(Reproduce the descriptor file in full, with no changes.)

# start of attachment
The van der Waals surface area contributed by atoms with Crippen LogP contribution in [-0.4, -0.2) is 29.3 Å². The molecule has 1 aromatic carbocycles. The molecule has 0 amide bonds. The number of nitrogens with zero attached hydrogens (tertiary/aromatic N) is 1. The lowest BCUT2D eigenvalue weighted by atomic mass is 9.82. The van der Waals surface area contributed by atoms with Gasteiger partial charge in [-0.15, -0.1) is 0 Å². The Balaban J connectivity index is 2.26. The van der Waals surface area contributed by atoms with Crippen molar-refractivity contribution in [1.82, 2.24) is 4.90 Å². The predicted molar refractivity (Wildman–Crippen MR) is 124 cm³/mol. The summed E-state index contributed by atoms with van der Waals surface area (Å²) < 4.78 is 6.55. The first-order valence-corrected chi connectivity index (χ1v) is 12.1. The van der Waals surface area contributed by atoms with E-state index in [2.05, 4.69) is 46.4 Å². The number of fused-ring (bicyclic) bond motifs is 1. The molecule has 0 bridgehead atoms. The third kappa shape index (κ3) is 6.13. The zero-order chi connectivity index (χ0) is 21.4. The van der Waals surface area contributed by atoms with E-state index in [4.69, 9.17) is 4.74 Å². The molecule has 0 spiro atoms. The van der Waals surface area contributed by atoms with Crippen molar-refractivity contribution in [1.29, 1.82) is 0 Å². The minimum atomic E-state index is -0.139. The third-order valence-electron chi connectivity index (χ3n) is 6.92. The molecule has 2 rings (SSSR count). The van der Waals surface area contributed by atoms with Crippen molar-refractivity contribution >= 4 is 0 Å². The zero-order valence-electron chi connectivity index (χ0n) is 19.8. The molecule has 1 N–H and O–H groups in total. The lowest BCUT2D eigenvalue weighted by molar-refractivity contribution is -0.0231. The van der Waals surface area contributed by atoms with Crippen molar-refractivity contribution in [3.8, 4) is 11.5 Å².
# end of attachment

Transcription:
The van der Waals surface area contributed by atoms with Crippen LogP contribution in [-0.4, -0.2) is 29.3 Å². The molecule has 1 aromatic carbocycles. The molecule has 0 amide bonds. The number of nitrogens with zero attached hydrogens (tertiary/aromatic N) is 1. The lowest BCUT2D eigenvalue weighted by atomic mass is 9.82. The van der Waals surface area contributed by atoms with Gasteiger partial charge in [-0.15, -0.1) is 0 Å². The Balaban J connectivity index is 2.26. The van der Waals surface area contributed by atoms with Crippen molar-refractivity contribution in [1.82, 2.24) is 4.90 Å². The predicted molar refractivity (Wildman–Crippen MR) is 124 cm³/mol. The summed E-state index contributed by atoms with van der Waals surface area (Å²) < 4.78 is 6.55. The first-order valence-corrected chi connectivity index (χ1v) is 12.1. The van der Waals surface area contributed by atoms with E-state index in [2.05, 4.69) is 46.4 Å². The number of fused-ring (bicyclic) bond motifs is 1. The molecule has 0 bridgehead atoms. The third kappa shape index (κ3) is 6.13. The zero-order chi connectivity index (χ0) is 21.4. The van der Waals surface area contributed by atoms with E-state index in [4.69, 9.17) is 4.74 Å². The molecule has 0 spiro atoms. The van der Waals surface area contributed by atoms with Crippen molar-refractivity contribution in [1.29, 1.82) is 0 Å². The minimum atomic E-state index is -0.139. The third-order valence-electron chi connectivity index (χ3n) is 6.92. The molecule has 2 rings (SSSR count). The van der Waals surface area contributed by atoms with Crippen molar-refractivity contribution >= 4 is 0 Å². The zero-order valence-electron chi connectivity index (χ0n) is 19.8. The molecule has 1 N–H and O–H groups in total. The lowest BCUT2D eigenvalue weighted by molar-refractivity contribution is -0.0231. The van der Waals surface area contributed by atoms with Crippen molar-refractivity contribution in [3.8, 4) is 11.5 Å².